What’s inside our favourite Valentine’s treat?
Dark chocolate isn't just for Valentine's Day. The benefits of this deep dark treat include a lower risk of cardiovascular disease, reduced stress, and even improved memory. So you won't forget to eat more dark chocolate!
That luscious dark chocolate began its journey to our Valentine’s plate as a tiny pink or white flower on the branches of the Theobroma cacao tree (meaning “food of the gods”), which flourishes in hot, rainy tropical regions within an area roughly 20 degrees north and south of the Equator.
We consume a mountain of chocolate every year. The average Canadian savours 12 lb (5.5 kg) of chocolate, while the Swiss—world-champion chocoholics—indulge in just under 20 lb (9 kg) each year.
What’s in the bean?
There must be good reason for chocolate’s enduring place in our hearts. Though researchers seem to agree that chocolate has the ability to alter our mood, there doesn’t yet appear to be consensus on how; studies continue to look into the complex and inter-related mechanisms at play.
It may indeed, according to research published recently in the journal Heart. The study, involving nearly 21,000 people, compared those who ate no chocolate to those who consumed up to 100 g per day and found that the higher intake was linked to an 11 percent lower risk of cardiovascular disease and a 25 percent lower risk of associated death.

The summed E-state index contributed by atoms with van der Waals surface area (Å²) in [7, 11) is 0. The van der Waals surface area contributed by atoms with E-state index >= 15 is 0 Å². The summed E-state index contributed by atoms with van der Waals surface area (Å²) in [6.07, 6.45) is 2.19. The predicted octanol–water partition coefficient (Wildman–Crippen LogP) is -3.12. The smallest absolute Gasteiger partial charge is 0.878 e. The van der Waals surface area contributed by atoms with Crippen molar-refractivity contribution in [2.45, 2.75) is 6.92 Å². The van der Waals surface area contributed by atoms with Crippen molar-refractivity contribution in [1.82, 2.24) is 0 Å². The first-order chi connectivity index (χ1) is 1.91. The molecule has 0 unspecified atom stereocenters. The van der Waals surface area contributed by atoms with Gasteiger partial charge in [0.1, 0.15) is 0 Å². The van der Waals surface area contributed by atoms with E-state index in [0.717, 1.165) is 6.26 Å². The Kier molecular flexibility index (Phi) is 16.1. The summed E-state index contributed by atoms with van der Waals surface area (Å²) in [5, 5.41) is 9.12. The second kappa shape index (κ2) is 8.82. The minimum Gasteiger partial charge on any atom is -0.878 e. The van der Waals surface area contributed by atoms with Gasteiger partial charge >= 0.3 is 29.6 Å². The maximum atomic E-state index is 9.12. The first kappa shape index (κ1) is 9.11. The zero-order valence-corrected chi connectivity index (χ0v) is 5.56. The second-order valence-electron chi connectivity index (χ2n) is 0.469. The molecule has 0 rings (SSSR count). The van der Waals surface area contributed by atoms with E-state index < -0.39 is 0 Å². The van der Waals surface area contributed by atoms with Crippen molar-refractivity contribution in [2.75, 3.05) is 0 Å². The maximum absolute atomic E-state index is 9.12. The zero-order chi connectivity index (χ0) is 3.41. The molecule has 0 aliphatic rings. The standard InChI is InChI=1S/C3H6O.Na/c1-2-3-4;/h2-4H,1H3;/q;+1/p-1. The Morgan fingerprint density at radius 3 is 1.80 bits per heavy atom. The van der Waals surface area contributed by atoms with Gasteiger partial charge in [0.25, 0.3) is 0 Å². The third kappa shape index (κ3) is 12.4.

It certainly seems so. Cocoa polyphenols have been identified as stress reducers in several studies, including a 2014 study comparing students who ate 40 g chocolate daily for 2 weeks and those who did not. Those who ate chocolate reported significantly lower stress levels.
Well ... chocolate consumption has been humorously linked to the number of Nobel Prize winners a country has produced, according to a lighthearted article published in the New England Journal of Medicine. (The researcher, who published the article to show how fallible some correlations can be, reported in the journal’s Disclosure Form that he consumes chocolate daily, “mostly but not exclusively in the form of Lindt’s dark varieties.”)
The jury is still out on this, but a study published recently in the Nature Neuroscience journal found a reversal in age-related memory decline in a group of volunteers aged 50 to 69. Those who drank a mixture high in cocoa flavanols daily for three months performed about 25 percent better on a memory test compared to a control group.
To make 1 lb (0.454 kg) of chocolate requires 400 cocoa beans.
A 2014 study concluded that the widespread belief that chocolate and foods that contain cocoa should be avoided by migraine patients lacks any reliable scientific basis.
Chocolate contains an alkaloid called theobromine, as well as caffeine, both of which can cause serious illness—and possibly death—if ingested by dogs or cats.